I agree with much of the advice that’s given here about Twitter etiquette. Some of it more than others, but this part in particular stuck out at me as being something I disagree with quite strongly:
8. Avoid automation if possible. Scheduling tweets is tricky. It’s not the worst thing in the world, as long as the tweets still sound human and there’s someone to engage with people once the tweets are sent, but something about it just feels icky.
This is part of the same mindset that says all social media comments from customers deserve – nay, necessitate! – a response from the brand they’re directed toward. But that overlooks the reality that neither of these pieces of advice are really achievable at any sort of scale, at least not as part of a core, multi-pronged program.
See corporate publishing programs need to be fed. They need to be fed around the clock. And there’s content – blog post links, photos, videos and more – that needs to be distributed on Twitter and Facebook and elsewhere inbetween all those idyllic responses and conversations.
This sort of advice assumes that every program has a 10+ person team that can cover all aspects of publishing, with a full team on duty 24 hours a day to push out links as soon as they pop, instead of being scheduled for an optimal time and in the context of everything else that’s going on.
So I’m sorry if some people think this “feels icky” but tools that allow for scheduled publishing (and the managed ed cals where such publishing is planned) are largely necessary for any program that operates at scale.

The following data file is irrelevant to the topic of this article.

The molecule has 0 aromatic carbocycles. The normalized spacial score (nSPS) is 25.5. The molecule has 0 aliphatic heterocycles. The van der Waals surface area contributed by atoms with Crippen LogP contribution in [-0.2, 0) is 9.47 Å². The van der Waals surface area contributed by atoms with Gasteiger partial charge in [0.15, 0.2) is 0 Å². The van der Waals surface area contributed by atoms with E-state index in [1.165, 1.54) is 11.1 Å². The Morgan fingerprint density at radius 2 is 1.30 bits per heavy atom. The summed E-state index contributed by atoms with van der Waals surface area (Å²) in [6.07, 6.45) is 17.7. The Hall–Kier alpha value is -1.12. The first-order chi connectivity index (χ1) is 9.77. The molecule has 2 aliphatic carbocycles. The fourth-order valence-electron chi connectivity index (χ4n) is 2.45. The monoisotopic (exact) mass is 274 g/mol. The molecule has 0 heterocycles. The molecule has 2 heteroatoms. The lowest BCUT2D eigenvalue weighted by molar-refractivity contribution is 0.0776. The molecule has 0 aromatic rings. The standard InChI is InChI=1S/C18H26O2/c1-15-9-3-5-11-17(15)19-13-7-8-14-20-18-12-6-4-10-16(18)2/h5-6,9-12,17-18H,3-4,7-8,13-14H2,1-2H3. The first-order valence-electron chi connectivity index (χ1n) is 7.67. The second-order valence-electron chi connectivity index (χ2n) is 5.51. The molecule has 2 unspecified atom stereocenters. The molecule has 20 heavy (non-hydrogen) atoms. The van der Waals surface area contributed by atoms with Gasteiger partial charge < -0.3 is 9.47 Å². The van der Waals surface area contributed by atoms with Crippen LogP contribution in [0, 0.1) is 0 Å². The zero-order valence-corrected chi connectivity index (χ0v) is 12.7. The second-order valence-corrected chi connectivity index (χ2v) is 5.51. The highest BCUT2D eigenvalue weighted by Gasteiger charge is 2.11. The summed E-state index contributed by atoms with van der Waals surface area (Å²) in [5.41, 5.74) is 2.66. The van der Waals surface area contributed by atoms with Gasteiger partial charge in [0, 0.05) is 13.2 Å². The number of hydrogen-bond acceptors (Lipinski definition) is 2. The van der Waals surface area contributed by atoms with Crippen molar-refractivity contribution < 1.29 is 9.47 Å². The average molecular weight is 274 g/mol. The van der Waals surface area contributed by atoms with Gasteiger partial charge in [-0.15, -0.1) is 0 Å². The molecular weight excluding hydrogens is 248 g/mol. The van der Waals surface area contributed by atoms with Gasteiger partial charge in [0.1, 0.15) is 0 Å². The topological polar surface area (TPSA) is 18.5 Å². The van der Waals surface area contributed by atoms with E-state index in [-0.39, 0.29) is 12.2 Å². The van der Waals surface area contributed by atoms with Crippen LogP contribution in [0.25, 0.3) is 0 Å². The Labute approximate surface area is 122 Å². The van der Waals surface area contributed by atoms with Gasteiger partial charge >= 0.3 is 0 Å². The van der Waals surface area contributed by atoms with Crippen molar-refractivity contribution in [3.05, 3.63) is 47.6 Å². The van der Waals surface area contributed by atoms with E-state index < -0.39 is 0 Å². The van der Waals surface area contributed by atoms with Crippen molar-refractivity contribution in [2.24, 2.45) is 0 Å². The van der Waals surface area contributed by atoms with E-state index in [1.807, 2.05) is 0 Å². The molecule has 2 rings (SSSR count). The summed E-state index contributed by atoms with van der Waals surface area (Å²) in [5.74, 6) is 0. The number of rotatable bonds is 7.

(I realize I’m kind of picking on a fairly innocuous comment, but this sort of thinking really raises my hackles.)
And so next week we will begin rolling out Digg Reader, version 1. We’re doing the launch in phases because, as you might have guessed, RSS aggregation is a hard thing to do at scale, and we want to make sure the experience is as fast and reliable as possible. Everyone will have access by June 26th. With all this in mind, we thought now would be a good moment to come up for air and share a little bit about the product you’ll see next week, and what else we’ll be adding over the next few months.
via Digg Blog, Digg Reader Update!.
Digg’s reader is one I’m really excited about kicking the tires on. I’m pretty solidly on board with Feedly right now as my Google Reader replacement but I’m 1) Always looking for a second app to handle other reading and 2) Just super curious about what this team has in mind. I like the redesigned Digg app for mobile reading a lot – it’s a neat, quirky magazine of sorts – and so am looking forward to what this winds up looking and feeling like.
This looks interesting and I dig what Shelton is going for here. Though I have to admit the look and feel of Seattle here makes me think this is a pseudo-sequel to Singles.
I really enjoyed the first movie – including the bits that were made up for it and did not appear in the source book – and so am greatly looking forward to this second installment, though I am worried this is where the stretching of the material is going to start to become more evident.
Say what you will about this band, they write a hook like nobody’s business.
Dave Coustan reminded me today was the anniversary of the Miranda ruling, which immediately made me think of this scene.
I know I should go deeper into his catalog, but I have the Capital Years and Reprise Collection boxsets and they, in and of themselves, are fantastic. Love the early stuff as much as anyone, but this one in particular gets me moving more than anything else.